Saturday, March 19, 2016

My Intercultural Love: Amir & Bibi

Bibi is one of my favorite commenters and I was so happy when she told me she started an Indian cooking blog!

A warm hello to all of Alex's readers! My name is Bibi Maizoon, I am a white, American woman of Protestant upbringing and Anglo-Saxon and Dutch descent originally from the San Francisco bay area. I now live with my Kashmiri Indian Muslim husband and our small family with a veritable zoo of pets in Nepal.

Three words that describe you...Adventurous, fun, and spiritual.

Favorite childhood memory...Getting dressed up as a little girl to go shopping in downtown San Francisco with my mom. In the early 70's one would still have to be properly attired to go shopping at upscale stores, donning leisure wear such as yoga pants and flip flops would get you disapproving glances if not escorted out of the establishment. My hair would be set on giant rollers and my bangs taped to my forehead in preparation the night before. My outfit would always be white gloves, patent leather Mary Jane shoes, white bobby socks, a frilly frock, and a heavy wool coat because it's always chilly by the bay. Oh, the glamour and excitement of tall buildings and the elegant offerings of the posh department stores! My favorite was the now defunct "City of Paris," a seven story wonder where all things French and fabulous were available from an authentic patisserie to the latest in haute couture.

Where/how do you feel most inspired?I dream of living by the ocean but my home and inspiration is the Himalayas. So I cook. I love using all the beautiful Himalayan produce in my dishes on my new cooking blog "Keep Calm & Curry On." Cooking is such a lovely way to explore cultures too.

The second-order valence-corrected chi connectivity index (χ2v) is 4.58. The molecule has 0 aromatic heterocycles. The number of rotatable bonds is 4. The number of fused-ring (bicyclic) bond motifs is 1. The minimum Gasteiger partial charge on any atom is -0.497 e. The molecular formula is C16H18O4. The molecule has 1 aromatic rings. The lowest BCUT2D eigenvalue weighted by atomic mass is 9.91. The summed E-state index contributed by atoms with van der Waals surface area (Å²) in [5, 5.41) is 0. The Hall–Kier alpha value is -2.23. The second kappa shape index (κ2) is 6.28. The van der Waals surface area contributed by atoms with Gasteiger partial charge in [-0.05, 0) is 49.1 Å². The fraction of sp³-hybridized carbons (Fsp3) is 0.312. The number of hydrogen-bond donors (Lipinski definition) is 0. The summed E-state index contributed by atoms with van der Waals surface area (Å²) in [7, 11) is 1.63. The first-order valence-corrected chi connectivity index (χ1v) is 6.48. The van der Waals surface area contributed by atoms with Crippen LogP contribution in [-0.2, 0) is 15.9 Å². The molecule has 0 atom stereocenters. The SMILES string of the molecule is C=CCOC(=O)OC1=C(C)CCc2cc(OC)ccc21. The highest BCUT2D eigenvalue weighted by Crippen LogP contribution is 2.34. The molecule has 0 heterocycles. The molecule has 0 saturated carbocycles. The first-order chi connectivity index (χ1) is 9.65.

Where/how did you meet your spouse?I met my husband on a "soul searching" trek in Nepal. I stumbled into his little shop off the trail, we had a four hour conversation, a dinner date, and exchanged emails. The rest was as they say, "history."

How long have you been together?Fourteen wonderful years.

What qualities do you admire in your spouse?He has this incredible ability to make everyone like him, a fantastically warm heart, is an absolutely hopeless romantic, and despite having no university training he has an innate business skill that is just mind blowing. He went off to another country and started his own successful business at 18 years old, what can I say? He is also the most spiritually advanced man I have ever met. What's not to love?